Fair use

If you follow the comic book blogs, there’s been a war of words over whether the demise of Scans Daily, which showed some comic book pages and commented on them, is a defeat for the comic book consumer or a victory for the comic book creator. (You can read about it lots of places – I’m picking the narrative by Gordon because his narrative is short, concise, not vitriolic – and because today is his birthday.)

All of the articles I’ve seen make use of the term “fair use”. Ive copied the copyright page brochure on fair use, which I’m going to use in its entirety without concern, because it’s a federal government website and stuff produced by the federal government, with rare exceptions, cannot be copyrighted. The Boston Globe famously published the Declaration of Independence on July 4 a few years back and slapped on a (c) Boston Globe; nice try, that.

But, first, here’s the core paragraph:
The distinction between “fair use” and infringement may be unclear and not easily defined. There is no specific number of words, lines, or notes that may safely be taken without permission. Acknowledging the source of the copyrighted material does not substitute for obtaining permission.

“Not easily defined.” That means that, short of taking a recent book, pulling off the cover, and re-covering it as one’s own, it just ain’t that easy.

One of the rights accorded to the owner of copyright is the right to reproduce or to authorize others to reproduce the work in copies or phonorecords. This right is subject to certain limitations found in sections 107 through 118 of the Copyright Act (title 17, U. S. Code). One of the more important limitations is the doctrine of “fair use.” Although fair use was not mentioned in the previous copyright law, the doctrine has developed through a substantial number of court decisions over the years. This doctrine has been codified in section 107 of the copyright law.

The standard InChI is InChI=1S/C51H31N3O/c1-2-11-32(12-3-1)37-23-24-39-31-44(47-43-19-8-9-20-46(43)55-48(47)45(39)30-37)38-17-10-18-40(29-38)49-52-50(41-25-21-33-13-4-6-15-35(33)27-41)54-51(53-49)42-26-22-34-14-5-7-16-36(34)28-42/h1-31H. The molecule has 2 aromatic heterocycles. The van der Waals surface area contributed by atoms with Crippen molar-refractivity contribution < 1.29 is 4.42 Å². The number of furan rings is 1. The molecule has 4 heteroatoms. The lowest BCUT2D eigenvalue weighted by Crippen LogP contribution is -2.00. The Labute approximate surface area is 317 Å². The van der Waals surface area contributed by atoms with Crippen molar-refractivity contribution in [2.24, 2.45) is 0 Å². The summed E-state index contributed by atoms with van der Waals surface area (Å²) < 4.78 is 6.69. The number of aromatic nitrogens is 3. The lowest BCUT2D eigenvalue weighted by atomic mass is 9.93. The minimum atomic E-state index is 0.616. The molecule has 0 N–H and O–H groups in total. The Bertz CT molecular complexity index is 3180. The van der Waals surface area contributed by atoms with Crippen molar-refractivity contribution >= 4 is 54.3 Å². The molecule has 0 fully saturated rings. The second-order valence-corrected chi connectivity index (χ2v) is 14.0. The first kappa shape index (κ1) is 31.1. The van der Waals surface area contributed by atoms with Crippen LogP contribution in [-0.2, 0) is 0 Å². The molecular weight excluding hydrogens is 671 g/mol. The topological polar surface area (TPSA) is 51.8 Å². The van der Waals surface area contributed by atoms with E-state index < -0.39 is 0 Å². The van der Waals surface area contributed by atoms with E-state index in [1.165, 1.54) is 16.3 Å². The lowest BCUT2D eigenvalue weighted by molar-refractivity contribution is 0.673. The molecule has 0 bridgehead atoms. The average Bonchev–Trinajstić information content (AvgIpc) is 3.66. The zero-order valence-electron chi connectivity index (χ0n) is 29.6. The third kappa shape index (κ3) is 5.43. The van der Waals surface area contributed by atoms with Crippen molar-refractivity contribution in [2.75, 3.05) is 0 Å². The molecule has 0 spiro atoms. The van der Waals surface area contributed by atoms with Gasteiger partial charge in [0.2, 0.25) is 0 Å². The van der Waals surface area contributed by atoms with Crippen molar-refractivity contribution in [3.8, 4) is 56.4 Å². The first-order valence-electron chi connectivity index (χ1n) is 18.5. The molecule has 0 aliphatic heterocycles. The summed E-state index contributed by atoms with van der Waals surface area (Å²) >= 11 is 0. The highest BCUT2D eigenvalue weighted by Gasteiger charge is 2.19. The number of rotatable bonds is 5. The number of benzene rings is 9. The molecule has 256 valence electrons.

Section 107 contains a list of the various purposes for which the reproduction of a particular work may be considered “fair,” such as criticism, which is what Scans Daily was claiming to do, comment, news reporting, teaching, scholarship, and research. Section 107 also sets out four factors to be considered in determining whether or not a particular use is fair:
1. the purpose and character of the use, including whether such use is of commercial nature or is for nonprofit educational purposes;

In other words, if I use your copyrighted item, will I be profiting from it financially?
2. the nature of the copyrighted work;
Here’s an example. If I find a photograph of a cover of a record album and use it, there’s enough law out there that says that I’m PROBABLY safe. That is UNLESS that photo is “transformative” and captures the album cover in a new and artistic way.
3. amount and substantiality of the portion used in relation to the copyrighted work as a whole;
As librarians, we struggle with this all the time. A couple pages is OK; a whole chapter? Well, how many chapters ARE there?
4. the effect of the use upon the potential market for or value of the copyrighted work.

In other words, if I use your copyrighted item, will you be suffering from it financially? It seems that the courts have leaned heavily on this fourth point in determining whether it’s “fair use”.

The distinction between “fair use” and infringement may be unclear and not easily defined. There is no specific number of words, lines, or notes that may safely be taken without permission. Acknowledging the source of the copyrighted material does not substitute for obtaining permission.